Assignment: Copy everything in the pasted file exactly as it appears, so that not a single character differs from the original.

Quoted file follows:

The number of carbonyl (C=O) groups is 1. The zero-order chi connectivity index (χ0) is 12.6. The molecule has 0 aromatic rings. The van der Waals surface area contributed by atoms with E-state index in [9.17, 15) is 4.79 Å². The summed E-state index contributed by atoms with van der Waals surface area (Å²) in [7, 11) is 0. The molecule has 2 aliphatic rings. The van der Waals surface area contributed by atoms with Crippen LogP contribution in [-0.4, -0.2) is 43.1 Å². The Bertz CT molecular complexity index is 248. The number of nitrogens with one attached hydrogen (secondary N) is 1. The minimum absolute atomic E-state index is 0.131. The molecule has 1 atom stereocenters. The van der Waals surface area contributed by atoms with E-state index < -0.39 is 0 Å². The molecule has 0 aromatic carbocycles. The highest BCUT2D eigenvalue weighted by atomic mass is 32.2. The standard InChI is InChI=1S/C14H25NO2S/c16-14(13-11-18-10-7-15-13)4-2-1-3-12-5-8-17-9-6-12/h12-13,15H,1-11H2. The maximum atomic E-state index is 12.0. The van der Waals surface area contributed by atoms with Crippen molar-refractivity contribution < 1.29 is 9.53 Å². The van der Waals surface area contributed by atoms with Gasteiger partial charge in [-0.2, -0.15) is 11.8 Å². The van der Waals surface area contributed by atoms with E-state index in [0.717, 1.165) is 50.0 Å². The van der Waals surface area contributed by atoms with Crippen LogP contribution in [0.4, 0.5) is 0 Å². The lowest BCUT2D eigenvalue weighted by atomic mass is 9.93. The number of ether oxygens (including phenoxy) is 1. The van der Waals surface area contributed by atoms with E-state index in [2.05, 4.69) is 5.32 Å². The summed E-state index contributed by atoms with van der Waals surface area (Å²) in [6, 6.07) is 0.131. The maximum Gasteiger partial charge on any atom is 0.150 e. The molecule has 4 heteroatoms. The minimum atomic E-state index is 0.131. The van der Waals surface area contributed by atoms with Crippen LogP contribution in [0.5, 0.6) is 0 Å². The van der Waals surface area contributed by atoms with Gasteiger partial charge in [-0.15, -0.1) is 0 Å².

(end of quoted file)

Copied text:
The number of carbonyl (C=O) groups is 1. The zero-order chi connectivity index (χ0) is 12.6. The molecule has 0 aromatic rings. The van der Waals surface area contributed by atoms with E-state index in [9.17, 15) is 4.79 Å². The summed E-state index contributed by atoms with van der Waals surface area (Å²) in [7, 11) is 0. The molecule has 2 aliphatic rings. The van der Waals surface area contributed by atoms with Crippen LogP contribution in [-0.4, -0.2) is 43.1 Å². The Bertz CT molecular complexity index is 248. The number of nitrogens with one attached hydrogen (secondary N) is 1. The minimum absolute atomic E-state index is 0.131. The molecule has 1 atom stereocenters. The van der Waals surface area contributed by atoms with E-state index < -0.39 is 0 Å². The molecule has 0 aromatic carbocycles. The highest BCUT2D eigenvalue weighted by atomic mass is 32.2. The standard InChI is InChI=1S/C14H25NO2S/c16-14(13-11-18-10-7-15-13)4-2-1-3-12-5-8-17-9-6-12/h12-13,15H,1-11H2. The maximum atomic E-state index is 12.0. The van der Waals surface area contributed by atoms with Crippen molar-refractivity contribution < 1.29 is 9.53 Å². The van der Waals surface area contributed by atoms with Gasteiger partial charge in [-0.2, -0.15) is 11.8 Å². The van der Waals surface area contributed by atoms with E-state index in [0.717, 1.165) is 50.0 Å². The van der Waals surface area contributed by atoms with Crippen LogP contribution in [0.4, 0.5) is 0 Å². The lowest BCUT2D eigenvalue weighted by atomic mass is 9.93. The number of ether oxygens (including phenoxy) is 1. The van der Waals surface area contributed by atoms with E-state index in [2.05, 4.69) is 5.32 Å². The summed E-state index contributed by atoms with van der Waals surface area (Å²) in [6, 6.07) is 0.131. The maximum Gasteiger partial charge on any atom is 0.150 e. The molecule has 4 heteroatoms. The minimum atomic E-state index is 0.131. The van der Waals surface area contributed by atoms with Crippen LogP contribution in [0.5, 0.6) is 0 Å². The van der Waals surface area contributed by atoms with Gasteiger partial charge in [-0.15, -0.1) is 0 Å².